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Old 06-03-2006, 11:16 AM
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mold misadventures.

i have two phals planted in sphag. that seem to have a bit of a mold problem.
it tends to form on parts of the roots a few days after i water, and i'm not really sure how to get rid of it.

when it first started to form, i tried removing the bits of moldy sphag. from the pot and gently swabbing the mold off of the roots with a q-tip. this seemed to work initially, as a week or two went by and i didn't see any more of it. however, it's come back here recently.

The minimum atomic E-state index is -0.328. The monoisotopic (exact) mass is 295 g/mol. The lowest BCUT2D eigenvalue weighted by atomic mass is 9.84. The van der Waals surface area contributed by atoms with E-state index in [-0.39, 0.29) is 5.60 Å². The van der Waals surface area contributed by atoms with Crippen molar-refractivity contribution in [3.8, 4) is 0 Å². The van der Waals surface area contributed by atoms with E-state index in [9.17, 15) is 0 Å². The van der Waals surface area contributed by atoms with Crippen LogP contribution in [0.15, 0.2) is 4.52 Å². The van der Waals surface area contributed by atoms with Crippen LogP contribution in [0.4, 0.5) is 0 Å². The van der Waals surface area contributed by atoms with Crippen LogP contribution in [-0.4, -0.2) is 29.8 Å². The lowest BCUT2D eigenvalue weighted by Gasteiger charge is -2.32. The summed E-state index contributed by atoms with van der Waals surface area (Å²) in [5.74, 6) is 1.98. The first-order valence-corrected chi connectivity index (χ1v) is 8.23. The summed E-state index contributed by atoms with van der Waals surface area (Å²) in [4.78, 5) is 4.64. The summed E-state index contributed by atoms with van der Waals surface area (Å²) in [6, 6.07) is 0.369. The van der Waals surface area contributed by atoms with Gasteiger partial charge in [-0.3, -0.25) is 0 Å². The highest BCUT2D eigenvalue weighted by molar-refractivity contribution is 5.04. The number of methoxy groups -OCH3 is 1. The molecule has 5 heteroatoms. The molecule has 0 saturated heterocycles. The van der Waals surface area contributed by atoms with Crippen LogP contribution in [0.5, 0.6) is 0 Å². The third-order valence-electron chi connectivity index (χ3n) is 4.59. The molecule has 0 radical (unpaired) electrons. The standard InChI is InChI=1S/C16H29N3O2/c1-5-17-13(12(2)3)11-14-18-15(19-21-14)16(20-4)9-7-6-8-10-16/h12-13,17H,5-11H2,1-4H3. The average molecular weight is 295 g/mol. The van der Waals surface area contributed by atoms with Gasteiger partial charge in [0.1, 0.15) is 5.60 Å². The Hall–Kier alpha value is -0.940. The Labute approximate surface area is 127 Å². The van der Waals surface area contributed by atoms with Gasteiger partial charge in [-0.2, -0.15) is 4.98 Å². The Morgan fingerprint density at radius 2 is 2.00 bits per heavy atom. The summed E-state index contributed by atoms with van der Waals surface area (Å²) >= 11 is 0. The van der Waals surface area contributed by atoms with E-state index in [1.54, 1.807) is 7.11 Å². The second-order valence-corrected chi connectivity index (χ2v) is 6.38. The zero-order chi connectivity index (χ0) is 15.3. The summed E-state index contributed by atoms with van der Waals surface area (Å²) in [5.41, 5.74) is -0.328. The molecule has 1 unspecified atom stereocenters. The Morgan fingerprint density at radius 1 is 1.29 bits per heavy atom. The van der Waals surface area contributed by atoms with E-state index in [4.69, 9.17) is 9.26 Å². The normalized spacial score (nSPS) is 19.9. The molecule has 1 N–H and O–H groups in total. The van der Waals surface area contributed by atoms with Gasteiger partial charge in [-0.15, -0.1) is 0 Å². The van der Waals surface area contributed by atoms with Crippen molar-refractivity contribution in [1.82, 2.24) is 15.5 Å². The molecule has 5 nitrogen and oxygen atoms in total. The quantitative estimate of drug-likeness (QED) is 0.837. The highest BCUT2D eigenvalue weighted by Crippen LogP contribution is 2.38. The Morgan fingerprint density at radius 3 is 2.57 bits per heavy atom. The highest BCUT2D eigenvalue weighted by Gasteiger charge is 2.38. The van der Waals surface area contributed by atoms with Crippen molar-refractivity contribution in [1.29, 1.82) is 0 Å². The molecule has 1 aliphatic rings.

i don't think it's a case of overwatering since i use the bamboo skewers and water only once every ten days or so (if even that). i have another phal in sphag. that i water along with the other ones and it seems to be just fine. the two phals that i'm concerned about seem fairly healthy otherwise, as they've been showing new growth and the leaves look nice and green.

i'm thinking it might either be the sphag. itself or my growing conditions. the two phals are in plastic pots and grow about six feet away from an eastern window that receives lots of bright morning light. i try and keep my ceiling fan on to keep up the air circulation, though i'm worried it might just make the room cooler and encourage the mold to grow.

i've heard that pouring hydrogen peroxide over the roots is one possible solution? i'm thinking i might just need to repot though, as i haven't yet since i bought them. suggestions?